The huge show of police and military was enough to deter any protesting on March 11. There was a statement just prior to that day threatening to cut off the fingers of anyone who took to the streets in the March 11th protest. The day before, protests occurred in Qatif in eastern Saudi Arabia, mainly by the small Shia population (about 10 percent in the Sunni-dominated country) demanding the release of political prisoners held without trial. The Qatif protest resulted in harsh action, namely, police opening fire on protesters and beating them with batons, injuring three. Two days after March 11, police flooded the streets of Riyadh again, and we later learned that there was a small protest here, also demanding the release of prisoners. On March 14, one thousand Saudi troops entered Bahrain to help their fellow Sunni leaders violently quell protests against the government. Bahrain's population is actually 70% Shia, in contrast to its ruling elite. The island of Bahrain has seen incredible damage since Josh last visited its beautiful palm-lined streets.

Though we couldn't ask any questions, I got the feeling that people were relieved that nothing happened on the 11th. My students mentioned that the weekend felt "strange" and "scary" and that they were frightened by the helicopters. I don't see protests gaining momentum in Saudi Arabia - at least not now. Last week, the king announced a second huge benefits package for his people totaling 300 billion Riyal ($93 billion), plus another national day for all government employees. (Another day off from teaching!) Unlike in Libya and Egypt, the leaders of Saudi Arabia share their wealth with their people, giving them free education (in fact, the students earn a stipend if they attend university), substantial housing help, and study abroad opportunities. However, the very fact that the government and/or conservative religious elements don't want certain things discussed limits people in a fundamental way, and maybe someday that will matter to them.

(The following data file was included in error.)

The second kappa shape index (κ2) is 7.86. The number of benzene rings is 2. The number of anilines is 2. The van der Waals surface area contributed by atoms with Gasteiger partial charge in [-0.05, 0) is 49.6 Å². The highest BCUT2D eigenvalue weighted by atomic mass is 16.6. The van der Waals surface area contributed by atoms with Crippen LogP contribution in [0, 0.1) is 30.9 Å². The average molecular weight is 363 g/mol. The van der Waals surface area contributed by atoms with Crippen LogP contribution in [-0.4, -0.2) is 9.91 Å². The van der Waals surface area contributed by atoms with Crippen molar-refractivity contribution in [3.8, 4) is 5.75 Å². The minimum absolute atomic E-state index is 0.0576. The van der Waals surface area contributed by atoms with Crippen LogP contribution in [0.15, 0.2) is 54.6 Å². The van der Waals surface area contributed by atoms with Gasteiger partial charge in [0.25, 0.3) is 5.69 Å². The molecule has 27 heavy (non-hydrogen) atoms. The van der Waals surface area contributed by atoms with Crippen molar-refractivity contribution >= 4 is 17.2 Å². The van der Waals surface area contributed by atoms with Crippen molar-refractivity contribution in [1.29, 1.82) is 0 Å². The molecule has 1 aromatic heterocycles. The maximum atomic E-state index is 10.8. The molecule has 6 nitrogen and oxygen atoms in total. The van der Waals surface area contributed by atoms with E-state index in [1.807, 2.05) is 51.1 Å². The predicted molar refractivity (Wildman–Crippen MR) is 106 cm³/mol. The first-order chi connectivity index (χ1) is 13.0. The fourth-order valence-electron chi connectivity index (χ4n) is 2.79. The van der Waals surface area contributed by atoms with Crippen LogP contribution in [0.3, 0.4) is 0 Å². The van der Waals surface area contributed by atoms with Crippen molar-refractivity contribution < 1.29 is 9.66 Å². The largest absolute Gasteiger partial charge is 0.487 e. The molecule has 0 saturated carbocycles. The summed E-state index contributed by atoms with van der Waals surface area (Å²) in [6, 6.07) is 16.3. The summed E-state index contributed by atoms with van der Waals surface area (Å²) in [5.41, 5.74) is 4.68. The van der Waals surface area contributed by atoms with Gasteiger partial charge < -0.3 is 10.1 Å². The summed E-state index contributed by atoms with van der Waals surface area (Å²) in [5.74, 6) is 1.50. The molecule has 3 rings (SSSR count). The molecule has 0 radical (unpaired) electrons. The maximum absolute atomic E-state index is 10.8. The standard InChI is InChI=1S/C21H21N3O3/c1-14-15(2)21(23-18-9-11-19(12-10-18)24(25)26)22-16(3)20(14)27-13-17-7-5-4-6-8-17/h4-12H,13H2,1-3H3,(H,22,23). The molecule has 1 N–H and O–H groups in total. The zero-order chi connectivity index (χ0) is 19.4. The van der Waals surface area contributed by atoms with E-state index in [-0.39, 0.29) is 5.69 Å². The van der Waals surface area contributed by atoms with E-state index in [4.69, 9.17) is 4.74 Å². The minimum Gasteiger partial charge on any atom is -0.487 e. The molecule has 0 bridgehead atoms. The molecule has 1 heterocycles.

Thursday, March 10, 2011

Always Growing

It's hard to believe, but it's been nearly a year since we've come to Saudi Arabia. In the life of a child, a year is a long time - so much growing happens in just one spin of the earth. Misha has the same desire for learning that we've always seen, and his recent obsessions are Harry Potter and chess. He has high hopes of playing a real game with Grandpa this summer!